Great Basin Seed
450 South 50 East
Ephraim, UT 84627
Give us a call at 435-283-1411
M-F 8am-5pm MST
Questions? Gives us a call at 435.283.1411 Monday – Friday from 8am – 5pm.
Curl Leaf Tree Mahogany
Curl Leaf Mahogany or “Tree” Mahogany is a native evergreen shrub common to the arid slopes and sidehills of the Great Basin. It is a perennial evergreen. In it’s shrubby form it may have many small trunks, but in the right circumstances will take on a tree form with a single trunk and many branches.
Curl Leaf Mahogany averages 4-15 feet tall but trees as tall as 35 feet have been documented. It generally grows in patches or small “forests”, often comprising a considerable portion of the biomass where it resides. It flowers May to July and produces very aromatic flowers.
Curlleaf mountain mahogany is found on hills, rocky slopes, and rocky ridges, and in canyons. It is somewhat shade tolerant. It is adapted to a wide range of soil textures, most abundant in dry coarse-textured soils. Snowberry, Rocky Mountain juniper, big sagebrush.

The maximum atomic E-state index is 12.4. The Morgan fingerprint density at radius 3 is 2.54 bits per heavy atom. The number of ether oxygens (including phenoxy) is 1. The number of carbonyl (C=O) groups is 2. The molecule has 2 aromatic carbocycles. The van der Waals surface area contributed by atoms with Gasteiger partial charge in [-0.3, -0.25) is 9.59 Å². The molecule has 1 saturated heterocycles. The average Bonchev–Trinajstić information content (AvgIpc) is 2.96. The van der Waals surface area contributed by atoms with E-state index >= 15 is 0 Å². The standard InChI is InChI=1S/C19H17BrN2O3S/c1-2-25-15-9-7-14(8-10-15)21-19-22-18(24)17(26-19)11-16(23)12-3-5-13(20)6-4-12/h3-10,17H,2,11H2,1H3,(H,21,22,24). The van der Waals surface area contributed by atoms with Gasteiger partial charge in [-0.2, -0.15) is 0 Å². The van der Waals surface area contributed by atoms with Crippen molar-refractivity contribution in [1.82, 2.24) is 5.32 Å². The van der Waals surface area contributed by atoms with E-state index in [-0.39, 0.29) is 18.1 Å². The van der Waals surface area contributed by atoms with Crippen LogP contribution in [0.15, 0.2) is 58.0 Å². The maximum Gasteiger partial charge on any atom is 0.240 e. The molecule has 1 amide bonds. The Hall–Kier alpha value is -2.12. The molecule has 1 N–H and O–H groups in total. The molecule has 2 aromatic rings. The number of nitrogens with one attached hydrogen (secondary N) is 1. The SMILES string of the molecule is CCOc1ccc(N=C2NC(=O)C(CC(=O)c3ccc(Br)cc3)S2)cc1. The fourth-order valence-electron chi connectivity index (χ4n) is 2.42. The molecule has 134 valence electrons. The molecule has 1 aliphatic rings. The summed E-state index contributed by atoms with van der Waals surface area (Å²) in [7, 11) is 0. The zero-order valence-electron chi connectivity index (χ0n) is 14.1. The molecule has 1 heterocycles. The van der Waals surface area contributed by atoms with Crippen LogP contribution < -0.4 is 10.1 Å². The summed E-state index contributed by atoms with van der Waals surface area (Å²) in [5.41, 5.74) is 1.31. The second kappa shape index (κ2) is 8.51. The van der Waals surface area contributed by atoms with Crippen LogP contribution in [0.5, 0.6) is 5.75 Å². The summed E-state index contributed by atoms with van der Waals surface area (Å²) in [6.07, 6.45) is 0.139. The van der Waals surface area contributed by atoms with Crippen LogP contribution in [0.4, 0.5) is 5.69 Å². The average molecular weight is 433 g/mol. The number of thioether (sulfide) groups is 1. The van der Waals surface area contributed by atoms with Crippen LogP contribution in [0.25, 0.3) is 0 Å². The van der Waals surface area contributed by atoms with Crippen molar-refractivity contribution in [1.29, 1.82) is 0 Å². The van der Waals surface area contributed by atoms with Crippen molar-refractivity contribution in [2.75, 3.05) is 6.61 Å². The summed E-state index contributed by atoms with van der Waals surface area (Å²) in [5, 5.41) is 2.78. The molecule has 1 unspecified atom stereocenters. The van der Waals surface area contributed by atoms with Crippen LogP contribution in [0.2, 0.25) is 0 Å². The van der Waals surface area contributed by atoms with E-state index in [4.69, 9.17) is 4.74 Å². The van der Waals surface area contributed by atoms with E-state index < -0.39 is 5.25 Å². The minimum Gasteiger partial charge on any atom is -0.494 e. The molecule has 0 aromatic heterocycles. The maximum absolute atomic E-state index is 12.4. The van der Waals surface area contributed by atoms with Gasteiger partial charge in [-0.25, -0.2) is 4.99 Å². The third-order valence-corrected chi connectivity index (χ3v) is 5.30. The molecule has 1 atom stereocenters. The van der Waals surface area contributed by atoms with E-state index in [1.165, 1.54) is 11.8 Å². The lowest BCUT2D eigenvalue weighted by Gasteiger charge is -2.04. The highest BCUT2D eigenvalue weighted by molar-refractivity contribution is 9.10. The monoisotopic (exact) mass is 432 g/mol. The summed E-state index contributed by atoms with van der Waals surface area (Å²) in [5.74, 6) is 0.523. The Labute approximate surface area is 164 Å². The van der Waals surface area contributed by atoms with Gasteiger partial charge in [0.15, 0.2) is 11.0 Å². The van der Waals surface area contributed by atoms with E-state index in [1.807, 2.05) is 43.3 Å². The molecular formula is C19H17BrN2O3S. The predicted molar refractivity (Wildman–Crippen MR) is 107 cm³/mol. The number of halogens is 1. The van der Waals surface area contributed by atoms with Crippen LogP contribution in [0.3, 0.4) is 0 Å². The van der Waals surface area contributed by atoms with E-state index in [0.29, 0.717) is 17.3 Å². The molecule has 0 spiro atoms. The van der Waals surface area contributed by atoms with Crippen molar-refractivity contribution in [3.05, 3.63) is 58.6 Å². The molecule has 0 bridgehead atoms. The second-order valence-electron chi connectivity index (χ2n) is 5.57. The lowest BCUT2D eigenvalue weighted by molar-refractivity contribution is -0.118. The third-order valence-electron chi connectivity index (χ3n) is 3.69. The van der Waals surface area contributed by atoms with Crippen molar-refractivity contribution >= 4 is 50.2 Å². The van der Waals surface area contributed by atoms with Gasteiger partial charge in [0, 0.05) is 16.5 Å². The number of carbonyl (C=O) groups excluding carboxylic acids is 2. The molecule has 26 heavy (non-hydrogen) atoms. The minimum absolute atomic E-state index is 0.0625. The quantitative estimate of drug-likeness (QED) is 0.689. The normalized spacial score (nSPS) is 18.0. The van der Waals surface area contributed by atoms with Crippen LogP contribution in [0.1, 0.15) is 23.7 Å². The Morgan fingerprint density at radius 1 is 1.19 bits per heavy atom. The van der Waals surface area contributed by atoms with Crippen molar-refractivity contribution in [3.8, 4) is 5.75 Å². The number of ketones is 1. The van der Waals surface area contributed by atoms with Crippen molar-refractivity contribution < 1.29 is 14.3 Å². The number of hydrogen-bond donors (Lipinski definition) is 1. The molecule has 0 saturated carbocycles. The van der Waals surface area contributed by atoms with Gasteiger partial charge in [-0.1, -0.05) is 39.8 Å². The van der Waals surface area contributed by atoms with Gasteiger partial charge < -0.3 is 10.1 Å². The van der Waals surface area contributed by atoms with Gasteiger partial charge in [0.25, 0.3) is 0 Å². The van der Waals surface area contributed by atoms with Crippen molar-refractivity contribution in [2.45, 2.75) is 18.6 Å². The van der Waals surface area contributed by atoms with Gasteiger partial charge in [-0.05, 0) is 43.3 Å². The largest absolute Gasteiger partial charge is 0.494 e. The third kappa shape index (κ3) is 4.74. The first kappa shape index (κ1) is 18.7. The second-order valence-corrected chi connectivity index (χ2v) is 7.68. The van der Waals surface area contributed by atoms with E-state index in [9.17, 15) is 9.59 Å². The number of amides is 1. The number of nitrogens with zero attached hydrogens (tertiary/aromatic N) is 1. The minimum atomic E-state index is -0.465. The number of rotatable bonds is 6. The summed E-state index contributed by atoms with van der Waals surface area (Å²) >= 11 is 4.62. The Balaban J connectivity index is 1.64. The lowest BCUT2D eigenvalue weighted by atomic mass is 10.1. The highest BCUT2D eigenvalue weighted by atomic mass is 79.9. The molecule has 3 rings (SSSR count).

In mature stands, much of curlleaf mountain-mahogany foliage is out of reach of browsing animals but provides excellent winter cover. It is good forage for all classes of browsing animals in both summer and winter; it is one of the few browse species that meets or exceeds the protein requirements for wintering big game animals.
Because of its tolerance to heat and drought, curlleaf mountain-mahogany can be used for water-efficient landscaping in arid environments.
The wood of curlleaf mountain mahogany is so hard and dense that it will not float. It provides excellent fuel, producing intense heat and burning for long periods. Because curlleaf mountain-mahogany wood burns slowly, it was the preferred charcoal wood used for smelting ores in the nineteenth century. It is also highly prized as a barbecue fuel.
The Goshute Indians of Utah made bows from this wood.